(above, 1708 colour wheel by Claude Boutet)

If you’re in a rut design-wise or find yourself always using the same colours, it can kick you in the butt to try something different. Another good way to learn colour is to get all those paint chips from the hardware store—the colour names are subjective though— one person’s purple is another’s aubergine is another’s twilight violet—and try different combos.

Arlee Barr Colour Exercises

Cut them up and make your own personal colour wheel. Fling the pieces at your main fabric and see what sticks. Put a photo in an editing program and switch palette colours.

You can shock, calm or repel with colour as well, either as it is “normally” perceived, or using it in an unexpected way. The colour of the “embellishments” can greatly affect the mood as well–if you took delicate white and cream laces, then used raw uneven stitching/beading/burning in fiery red or almost black purple with a shot of electric blue, you’d get quite a different feel than using neutral tones and precise hand or machine stitching. Don’t do this just because you can, do it because the art “works” that way. Try a series of small samples, the first in black and white using your fave medium, do a second using primary colours only and a third combining the previous two. As a fourth, get out your fave colour and one that you rarely use–don’t worry if it doesn’t “go”—try smaller amounts of either and experiment with placement, texture and size. If you always use the same colours, try their exact opposites.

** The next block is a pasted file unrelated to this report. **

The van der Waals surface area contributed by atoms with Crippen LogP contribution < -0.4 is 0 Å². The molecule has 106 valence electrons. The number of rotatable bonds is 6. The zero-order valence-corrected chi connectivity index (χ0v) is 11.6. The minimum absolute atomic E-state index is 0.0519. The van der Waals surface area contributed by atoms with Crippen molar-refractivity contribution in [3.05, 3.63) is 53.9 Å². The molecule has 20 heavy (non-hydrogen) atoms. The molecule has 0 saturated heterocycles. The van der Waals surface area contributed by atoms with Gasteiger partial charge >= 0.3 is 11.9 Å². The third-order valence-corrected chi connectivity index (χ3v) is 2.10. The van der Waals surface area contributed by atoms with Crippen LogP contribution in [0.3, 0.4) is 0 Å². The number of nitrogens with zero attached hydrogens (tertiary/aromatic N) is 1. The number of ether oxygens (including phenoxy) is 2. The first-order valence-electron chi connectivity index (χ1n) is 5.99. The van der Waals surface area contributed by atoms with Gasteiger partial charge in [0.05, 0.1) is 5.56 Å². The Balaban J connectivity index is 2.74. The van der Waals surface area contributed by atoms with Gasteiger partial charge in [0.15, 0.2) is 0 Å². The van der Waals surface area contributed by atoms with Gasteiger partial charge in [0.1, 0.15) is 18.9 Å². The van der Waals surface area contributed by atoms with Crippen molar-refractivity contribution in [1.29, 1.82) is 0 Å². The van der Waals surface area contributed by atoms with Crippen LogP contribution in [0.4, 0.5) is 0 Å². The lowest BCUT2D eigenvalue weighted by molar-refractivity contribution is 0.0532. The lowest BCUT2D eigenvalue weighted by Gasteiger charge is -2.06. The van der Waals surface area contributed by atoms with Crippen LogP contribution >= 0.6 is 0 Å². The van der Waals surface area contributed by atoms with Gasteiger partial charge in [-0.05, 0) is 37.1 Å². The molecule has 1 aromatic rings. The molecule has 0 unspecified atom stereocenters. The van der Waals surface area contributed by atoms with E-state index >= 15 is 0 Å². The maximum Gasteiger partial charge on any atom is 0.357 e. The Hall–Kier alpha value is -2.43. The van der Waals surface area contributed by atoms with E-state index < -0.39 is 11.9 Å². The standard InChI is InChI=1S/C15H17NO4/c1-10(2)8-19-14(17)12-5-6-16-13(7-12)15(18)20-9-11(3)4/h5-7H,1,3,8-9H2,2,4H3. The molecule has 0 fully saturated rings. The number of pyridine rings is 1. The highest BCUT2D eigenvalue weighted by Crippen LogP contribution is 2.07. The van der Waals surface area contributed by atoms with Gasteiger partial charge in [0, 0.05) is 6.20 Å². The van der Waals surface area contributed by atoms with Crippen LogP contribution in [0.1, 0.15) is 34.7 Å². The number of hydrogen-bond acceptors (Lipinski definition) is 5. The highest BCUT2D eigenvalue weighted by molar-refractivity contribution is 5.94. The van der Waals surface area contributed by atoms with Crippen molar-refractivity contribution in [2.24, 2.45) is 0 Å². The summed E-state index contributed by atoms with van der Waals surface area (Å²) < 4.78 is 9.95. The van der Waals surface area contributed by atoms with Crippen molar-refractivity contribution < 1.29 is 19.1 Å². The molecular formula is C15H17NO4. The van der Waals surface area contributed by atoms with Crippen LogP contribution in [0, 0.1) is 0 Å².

Most importantly, we all see colour differently. It affects mood, appetite, food choices, sex, art and life. Don’t be afraid to break, ignore, and make up your own rules. An understanding of colour may take you to a new level, steer you in a new direction. To quote a friend: “…can a color define the steps you’re taking? Can it tell you what you’ll see or who you will meet?”  RoseMoo (Rose Howard)